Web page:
A moment of truth

It is not quite often that you get to hear the stories of how leaders got to be the leaders that they are from the horse’s mouth.  I had the terrific experience of listening to one such story.

The main protagonist in this interaction is a senior politician belonging to Kerala. Known all around for his simple looks and impeccable character, he is someone who has stood by his socialist ideals all along. One drawback we can associate with him (although not a fault of his) is that he owes to allegiance to a party that is usually a one man team in the assembly, but scrapes through due to coalition support from the communists.

He was in my office last week, and spent some time in my cabin interacting with me.

Below is an excerpt from the eventful part of the treatise:

“It was the year the Chinese invaded us… it was Nineteen Hundred and….”

He was fumbling with the dates….

“1962”

I helped him out to compete the date. I was, and still am a good student of history, so I don’t bungle up with dates of historical significance much.

“Yes… 1962… That was the year I was studying for my SSLC” – he responded. SSLC is the equivalent of matriculation in Kerala.

He continued…

“I had a gold ring on the small finger of my right hand. It was a golden one… quite small and insignificant by today’s standards. But there were very few school going boys of that time who would be decorated with even such a small piece of ornament. But I had it, and was proud of it. It was a gift that was given to me by my mother’s sister, and even though it was worn on my finger, it was close to my heart.”

“In those days of war, there was severe financial crisis across the country. We were all small boys then, and could not comprehend much of what was going on then, but we all understood that our country was in trouble and needed us to come forward and help in whatever way possible from us.”

“Then there came the day when there was a collection going on in school for contributions towards the national fund for helping out our soldiers. The amount that came in as donations from my school was nothing much to be impressed about. After all, there was a limit to what school children of those times could contribute.”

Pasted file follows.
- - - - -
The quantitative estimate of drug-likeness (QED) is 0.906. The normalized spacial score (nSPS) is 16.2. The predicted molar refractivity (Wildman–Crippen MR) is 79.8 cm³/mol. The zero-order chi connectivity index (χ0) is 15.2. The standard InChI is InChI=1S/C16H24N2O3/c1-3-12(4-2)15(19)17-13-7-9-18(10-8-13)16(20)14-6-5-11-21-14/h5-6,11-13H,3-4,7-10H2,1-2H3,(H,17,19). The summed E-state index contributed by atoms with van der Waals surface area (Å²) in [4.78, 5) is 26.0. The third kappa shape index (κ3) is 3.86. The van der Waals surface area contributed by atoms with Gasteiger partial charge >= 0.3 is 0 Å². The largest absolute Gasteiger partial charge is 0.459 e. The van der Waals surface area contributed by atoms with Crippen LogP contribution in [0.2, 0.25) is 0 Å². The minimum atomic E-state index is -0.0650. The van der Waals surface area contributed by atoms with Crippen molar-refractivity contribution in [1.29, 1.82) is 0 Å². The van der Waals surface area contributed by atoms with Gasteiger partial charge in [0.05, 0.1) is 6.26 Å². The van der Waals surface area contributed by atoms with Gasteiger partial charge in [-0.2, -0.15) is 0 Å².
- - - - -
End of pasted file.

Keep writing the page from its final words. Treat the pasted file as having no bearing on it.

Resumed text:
“Something inside, pushed me to do something that would change my world. A moment of truth.”

“I moved towards the bucket where the contributions were put, removed the golden ring from the little finger of my right hand, and dropped it there.”

“There was pin drop silence. When everybody realised what I had done, I had become an instant hero of the school. The hero – who gave up his most valuable belonging for the benefit of the nation.”

“This episode reached the ears of all those responsible. I was soon selected as the school leader, and from there began my journey of service to the nation. From school leader, soon I rose up the ranks, to be a MLA, Member of Parliament and even a Minster in the State Cabinet.”

“There is one small anecdote too, after this incident, till this date, I did not have the luck to wear a golden ornament ever….”

The above chronicle generated quite a lot of interest in me. It brought about an instant refreshing thought about how destiny works out its own ways of identifying the leader from among the group. To borrow a quote from John Davison Rockefeller, the famous American industrialist and philanthropist, “Don’t be afraid to give up the good to go for the great”.

This is exactly what he did, and he achieved success soon after.

And thus is the story – how Ramachandran PV became Ramachandran Kadannapalli.

*As told to me in a casual conversation in Malayalam by Shri Ramachandran Kadannapalli, ex MP, MLA and Minister for Government of Kerala.

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